Monday, October 8, 2012

Current status of rhinosinusitis in Spain. The PROSINUS study

Current status of rhinosinusitis in Spain. The PROSINUS study

The PROSINUS study is being carried out with the primary goal of assessing the impact of acute or intermittent rhinosinusitis in Spain (in accordance with the classification given in the EP3OS 2005 guidelines).



This a PROspective epidemiological study of the diagnosis and therapeutic management of acute rhino sinuusitis by ENT specialists in Spain, and also includes an evaluation of the disease’s socioeconomic impact. About 300 specialists are taking part in the study, and 1,531 patients have been assessed. This is an observational study in which the exposure factor is not a medicine but a disease.
The primary goal is to assess the diagnostic, therapeutic and clinical monitoring procedures for acute rhinosinusitis in current clinical practice. The secondary goals are to describe the biodemographic and clinical profile of the acute rhinosinusitis patient, evaluate the prevalence of acute rhinosinusitis, assess the degree to which the European consensus guidelines are applied in the Spanish health system, determine the prevalence of complications of acute rhinosinusitis, evaluate the health-related quality of life of acute rhinosinusitis patients and analyse patients’ treatment compliance. In addition, a pharmacoeconomic goal has been established, consisting of studying the socioeconomic impact of acute rhinosinusitis (evaluate the relationship between resources used and the diagnosis, treatment and evolution of acute rhinosinusitis). 
This study, as Dr. Montserrat stated, “is absolutely necessary, particularly considering the disease’s high morbidity and considerable impact on the patient’s quality of life, which translates into significant social and economic costs.”
The study includes patients of either sex, diagnosed with acute rhinosinusitis and over 18 years of age. Subjects diagnosed with chronic rhinosinusitis, with an intercurrent disease requiring medication that could interfere with the sinonasal disease, and patients who are difficult to monitor or have a high risk of withdrawing prematurely from the study are excluded.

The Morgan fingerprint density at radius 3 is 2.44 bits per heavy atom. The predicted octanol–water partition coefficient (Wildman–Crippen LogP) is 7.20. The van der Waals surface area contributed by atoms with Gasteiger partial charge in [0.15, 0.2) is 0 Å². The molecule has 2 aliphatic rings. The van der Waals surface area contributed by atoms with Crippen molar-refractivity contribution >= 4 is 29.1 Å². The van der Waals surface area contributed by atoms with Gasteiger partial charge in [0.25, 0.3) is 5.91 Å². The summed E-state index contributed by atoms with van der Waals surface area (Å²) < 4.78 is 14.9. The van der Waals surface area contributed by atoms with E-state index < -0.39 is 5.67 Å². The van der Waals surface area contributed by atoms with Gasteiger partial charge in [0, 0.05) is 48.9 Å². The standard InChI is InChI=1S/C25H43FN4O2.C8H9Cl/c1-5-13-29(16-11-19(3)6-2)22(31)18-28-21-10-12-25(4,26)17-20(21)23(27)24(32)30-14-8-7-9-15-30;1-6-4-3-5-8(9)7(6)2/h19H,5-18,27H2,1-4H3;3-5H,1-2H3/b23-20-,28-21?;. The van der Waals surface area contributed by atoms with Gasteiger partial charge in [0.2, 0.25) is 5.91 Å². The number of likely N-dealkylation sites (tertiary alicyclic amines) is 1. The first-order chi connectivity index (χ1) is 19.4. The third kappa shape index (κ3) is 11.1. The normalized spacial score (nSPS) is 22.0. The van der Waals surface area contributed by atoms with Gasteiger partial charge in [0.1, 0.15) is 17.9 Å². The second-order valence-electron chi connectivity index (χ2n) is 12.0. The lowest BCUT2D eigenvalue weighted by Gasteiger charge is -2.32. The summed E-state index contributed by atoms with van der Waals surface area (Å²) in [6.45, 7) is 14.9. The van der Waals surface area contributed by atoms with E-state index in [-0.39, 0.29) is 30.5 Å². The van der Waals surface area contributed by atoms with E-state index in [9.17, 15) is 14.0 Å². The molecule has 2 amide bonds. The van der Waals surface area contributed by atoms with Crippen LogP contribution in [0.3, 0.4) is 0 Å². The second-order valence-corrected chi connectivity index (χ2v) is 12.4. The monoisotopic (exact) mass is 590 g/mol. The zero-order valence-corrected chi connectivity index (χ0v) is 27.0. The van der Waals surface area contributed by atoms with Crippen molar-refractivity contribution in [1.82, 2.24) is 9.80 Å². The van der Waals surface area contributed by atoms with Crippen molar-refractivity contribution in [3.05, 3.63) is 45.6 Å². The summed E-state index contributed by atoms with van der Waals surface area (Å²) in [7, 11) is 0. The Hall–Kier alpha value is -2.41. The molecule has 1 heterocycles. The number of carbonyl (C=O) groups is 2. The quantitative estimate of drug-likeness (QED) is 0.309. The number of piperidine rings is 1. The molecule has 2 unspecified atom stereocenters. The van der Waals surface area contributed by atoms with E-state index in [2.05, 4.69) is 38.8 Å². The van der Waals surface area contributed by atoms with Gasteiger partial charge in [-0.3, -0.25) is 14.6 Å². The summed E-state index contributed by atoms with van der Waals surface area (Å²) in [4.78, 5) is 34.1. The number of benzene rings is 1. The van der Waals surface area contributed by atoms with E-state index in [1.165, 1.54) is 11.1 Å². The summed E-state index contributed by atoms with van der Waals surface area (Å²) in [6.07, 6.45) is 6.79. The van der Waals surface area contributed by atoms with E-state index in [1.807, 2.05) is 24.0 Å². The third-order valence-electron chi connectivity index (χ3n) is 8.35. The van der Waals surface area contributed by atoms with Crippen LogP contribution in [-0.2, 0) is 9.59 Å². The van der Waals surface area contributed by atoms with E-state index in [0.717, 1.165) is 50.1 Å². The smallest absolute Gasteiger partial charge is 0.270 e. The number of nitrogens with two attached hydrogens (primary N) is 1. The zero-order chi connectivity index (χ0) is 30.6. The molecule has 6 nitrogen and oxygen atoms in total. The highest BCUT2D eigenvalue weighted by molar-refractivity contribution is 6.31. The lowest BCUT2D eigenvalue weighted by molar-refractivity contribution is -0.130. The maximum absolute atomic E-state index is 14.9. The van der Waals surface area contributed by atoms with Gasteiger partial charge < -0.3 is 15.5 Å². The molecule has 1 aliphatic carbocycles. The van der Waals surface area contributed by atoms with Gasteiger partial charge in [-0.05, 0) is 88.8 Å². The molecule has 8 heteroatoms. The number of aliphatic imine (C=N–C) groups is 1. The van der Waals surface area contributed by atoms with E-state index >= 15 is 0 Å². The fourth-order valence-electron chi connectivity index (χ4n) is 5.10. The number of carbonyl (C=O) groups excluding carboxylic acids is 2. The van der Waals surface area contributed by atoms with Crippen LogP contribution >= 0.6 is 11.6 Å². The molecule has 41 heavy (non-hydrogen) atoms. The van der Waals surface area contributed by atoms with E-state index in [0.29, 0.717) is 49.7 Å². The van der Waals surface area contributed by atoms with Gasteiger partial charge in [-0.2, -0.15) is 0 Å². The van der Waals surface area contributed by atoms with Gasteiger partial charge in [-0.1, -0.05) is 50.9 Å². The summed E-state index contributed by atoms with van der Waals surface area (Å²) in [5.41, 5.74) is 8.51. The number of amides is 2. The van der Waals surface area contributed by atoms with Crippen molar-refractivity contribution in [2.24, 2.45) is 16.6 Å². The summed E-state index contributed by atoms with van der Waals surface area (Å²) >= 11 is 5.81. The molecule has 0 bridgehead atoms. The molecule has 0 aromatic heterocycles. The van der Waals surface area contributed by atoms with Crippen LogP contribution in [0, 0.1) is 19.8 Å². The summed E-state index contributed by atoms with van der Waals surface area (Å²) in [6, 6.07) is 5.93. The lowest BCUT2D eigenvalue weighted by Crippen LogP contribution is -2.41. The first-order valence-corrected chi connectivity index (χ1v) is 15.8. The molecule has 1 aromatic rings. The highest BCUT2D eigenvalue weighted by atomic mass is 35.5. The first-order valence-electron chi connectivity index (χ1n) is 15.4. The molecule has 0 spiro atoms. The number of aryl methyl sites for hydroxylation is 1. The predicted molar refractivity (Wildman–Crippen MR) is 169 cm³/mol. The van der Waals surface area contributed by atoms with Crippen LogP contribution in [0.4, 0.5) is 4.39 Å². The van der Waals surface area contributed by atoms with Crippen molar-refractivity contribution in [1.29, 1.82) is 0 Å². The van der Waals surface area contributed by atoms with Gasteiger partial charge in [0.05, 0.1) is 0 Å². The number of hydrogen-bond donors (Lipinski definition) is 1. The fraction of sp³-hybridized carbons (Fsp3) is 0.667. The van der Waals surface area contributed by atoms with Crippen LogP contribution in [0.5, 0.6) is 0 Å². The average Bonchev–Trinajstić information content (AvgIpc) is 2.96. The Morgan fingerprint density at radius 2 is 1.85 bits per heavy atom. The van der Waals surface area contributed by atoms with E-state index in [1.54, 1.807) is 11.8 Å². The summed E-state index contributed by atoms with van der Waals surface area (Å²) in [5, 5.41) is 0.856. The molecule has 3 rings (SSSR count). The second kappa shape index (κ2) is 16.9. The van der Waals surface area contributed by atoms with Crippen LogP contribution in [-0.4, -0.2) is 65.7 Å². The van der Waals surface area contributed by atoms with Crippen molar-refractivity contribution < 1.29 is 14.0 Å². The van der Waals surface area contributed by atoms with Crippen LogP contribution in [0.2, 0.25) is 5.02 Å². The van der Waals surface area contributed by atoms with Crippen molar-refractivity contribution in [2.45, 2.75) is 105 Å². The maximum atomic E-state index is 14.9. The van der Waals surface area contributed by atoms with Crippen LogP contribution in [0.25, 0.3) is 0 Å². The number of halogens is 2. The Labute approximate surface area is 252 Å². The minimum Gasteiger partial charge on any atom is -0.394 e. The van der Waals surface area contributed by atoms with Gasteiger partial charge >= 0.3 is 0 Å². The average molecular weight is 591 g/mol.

The primary end-points are disease duration, diagnostic resources, number of visits, medication used and the disease’s impact on the patient’s work activity. Other secondary end-points have been analysed, such as the patients’ epidemiological features, treatment compliance, occurrence of complications and the patients’ degree of satisfaction. Although diagnosis of this disease is eminently clinical, endoscopy, rhinoscopy, secretion cultures, plain X-rays, computerised tomography and/or the allergy questionnaire or allergy tests can be used as complementary tests. Morisky-Green’s test has been used to assess the patients’ treatment compliance.

Conclusions
  • It is the first prospective, observational, epidemiological study of the management, diagnosis and treatment of acute rhinosinusitis
  • 82% are cured within the first 4 weeks after diagnosis
  • ENT specialists use less antibiotics but for longer periods
  • ENT specialists perform less X-rays
  • Acute rhinosinusitis has a marked effect on patients’ quality of life
  • Treatment compliance is 68.9%
“The analysis of this preliminary data also shows the significant impact of rhinosinusitis on the patients’ daily activities and work life”

Spech by Dr. J. Montserrat 
ENT Department. Hospital de la Santa Creu i Sant Pau. Barcelona


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